Looking up, I saw Lt. Gordon of the Gotham Police Department and I waved him over.

"Bruce! What are you doing here?" Gordon looked at the tarp covered bodies, now being examined by the M.E.

"The boy says this wasn't an accident," I pulled Gordon away so that Dick wouldn't overhear. "I believe him. Or at least, I think he's telling the truth as he sees it."

Gordon frowned and looked up at the trailing lines. "I'll have them tested. But you didn't answer my question. What are you doing here?"

I shrugged and did my best to look like an amiable fool. "I decided to go to the circus. I was in the audience when all this happened. I was wondering, though," I nodded towards young Dick Grayson. "What happens to the boy?"

"Until we can find some family, Social Services will take him I suppose," Gordon said. "Not much choice. He's a material witness and a circus is entirely too itinerant for the D.A.'s office to leave him here."

"I could take him," I said, my eyes caught again by that small boy. He'd stood up tall and clearly saw himself alone against the world. I knew that feeling well. "That is," I returned my gaze to Gordon. "If Social Services approves. Might be safer for the boy if he were at the Manor. I've got excellent security and if his parents really were murdered..."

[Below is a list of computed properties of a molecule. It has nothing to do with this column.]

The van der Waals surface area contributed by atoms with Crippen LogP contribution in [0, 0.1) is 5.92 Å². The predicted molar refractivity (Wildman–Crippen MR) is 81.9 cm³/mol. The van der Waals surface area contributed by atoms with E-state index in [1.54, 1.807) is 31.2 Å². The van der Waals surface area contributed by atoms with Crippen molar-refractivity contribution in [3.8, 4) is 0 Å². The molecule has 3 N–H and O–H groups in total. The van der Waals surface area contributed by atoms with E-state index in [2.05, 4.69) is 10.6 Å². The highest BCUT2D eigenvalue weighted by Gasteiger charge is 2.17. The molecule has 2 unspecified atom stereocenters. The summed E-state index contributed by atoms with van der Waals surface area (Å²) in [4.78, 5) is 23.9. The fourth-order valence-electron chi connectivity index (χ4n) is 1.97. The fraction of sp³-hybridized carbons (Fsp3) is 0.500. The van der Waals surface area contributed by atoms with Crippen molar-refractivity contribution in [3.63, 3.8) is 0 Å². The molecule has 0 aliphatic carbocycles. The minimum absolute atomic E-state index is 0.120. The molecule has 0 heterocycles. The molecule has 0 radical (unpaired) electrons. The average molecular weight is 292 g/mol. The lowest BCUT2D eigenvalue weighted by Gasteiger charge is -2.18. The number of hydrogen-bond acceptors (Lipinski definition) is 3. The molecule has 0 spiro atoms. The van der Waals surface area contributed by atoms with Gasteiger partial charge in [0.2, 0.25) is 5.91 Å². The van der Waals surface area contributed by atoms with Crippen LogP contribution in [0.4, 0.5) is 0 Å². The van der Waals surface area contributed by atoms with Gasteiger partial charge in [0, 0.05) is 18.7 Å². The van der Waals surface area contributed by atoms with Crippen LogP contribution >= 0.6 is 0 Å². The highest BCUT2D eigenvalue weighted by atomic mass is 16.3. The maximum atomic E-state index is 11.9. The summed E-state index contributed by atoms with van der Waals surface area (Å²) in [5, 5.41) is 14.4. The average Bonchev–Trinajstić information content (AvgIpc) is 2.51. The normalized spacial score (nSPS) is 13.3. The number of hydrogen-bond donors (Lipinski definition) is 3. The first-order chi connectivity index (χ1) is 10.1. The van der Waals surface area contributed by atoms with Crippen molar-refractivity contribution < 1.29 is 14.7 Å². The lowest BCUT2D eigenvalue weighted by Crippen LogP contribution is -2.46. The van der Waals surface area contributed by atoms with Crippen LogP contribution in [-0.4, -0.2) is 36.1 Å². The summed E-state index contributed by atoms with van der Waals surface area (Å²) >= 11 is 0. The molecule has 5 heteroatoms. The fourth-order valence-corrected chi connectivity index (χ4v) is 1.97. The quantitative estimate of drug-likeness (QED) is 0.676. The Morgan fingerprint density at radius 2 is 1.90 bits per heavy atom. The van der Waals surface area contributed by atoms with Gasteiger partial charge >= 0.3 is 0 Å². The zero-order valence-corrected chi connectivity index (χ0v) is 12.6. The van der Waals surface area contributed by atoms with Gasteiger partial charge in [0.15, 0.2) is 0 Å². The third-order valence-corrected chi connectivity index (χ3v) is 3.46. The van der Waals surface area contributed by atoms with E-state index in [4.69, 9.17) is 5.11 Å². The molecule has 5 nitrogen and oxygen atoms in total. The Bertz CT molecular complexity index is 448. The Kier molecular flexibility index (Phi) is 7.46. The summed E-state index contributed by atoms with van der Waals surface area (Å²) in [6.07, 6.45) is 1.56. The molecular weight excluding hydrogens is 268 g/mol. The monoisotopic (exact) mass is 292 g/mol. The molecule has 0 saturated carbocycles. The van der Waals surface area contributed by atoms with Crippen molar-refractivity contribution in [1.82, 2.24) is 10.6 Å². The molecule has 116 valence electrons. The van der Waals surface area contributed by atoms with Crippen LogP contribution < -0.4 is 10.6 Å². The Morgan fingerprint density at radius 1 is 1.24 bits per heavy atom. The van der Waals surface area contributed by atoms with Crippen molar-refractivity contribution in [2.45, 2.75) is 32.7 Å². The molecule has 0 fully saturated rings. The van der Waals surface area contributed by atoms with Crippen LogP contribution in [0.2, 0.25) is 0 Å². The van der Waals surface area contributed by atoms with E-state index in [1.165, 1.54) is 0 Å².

"I take your point," Gordon's eye had wandered to the boy as well. He had a soft spot for kids; he'd just taken in his orphaned niece and was planning to adopt her. We both saw a child services worker approach Dick and try to pull him away. Dick, surprisingly, fought back.

"Leave me alone! I won't go with you! Just..leave me alone!" he shouted as he backed away.

The worker, Miss Simms, as I found out later, simply looked frustrated and approached Gordon for help. "Lt. Gordon, would you please help me with this boy? I have to take him to the Hall for tonight at least."

As we both turned toward Miss Simms, I could see the boy running away through the crowd. "I'll get him," I told Gordon and took off after him. I caught up with him in front of a small trailer. It was old and shabby looking, clearly well-used. He heard me come up behind him and backed against the closed door.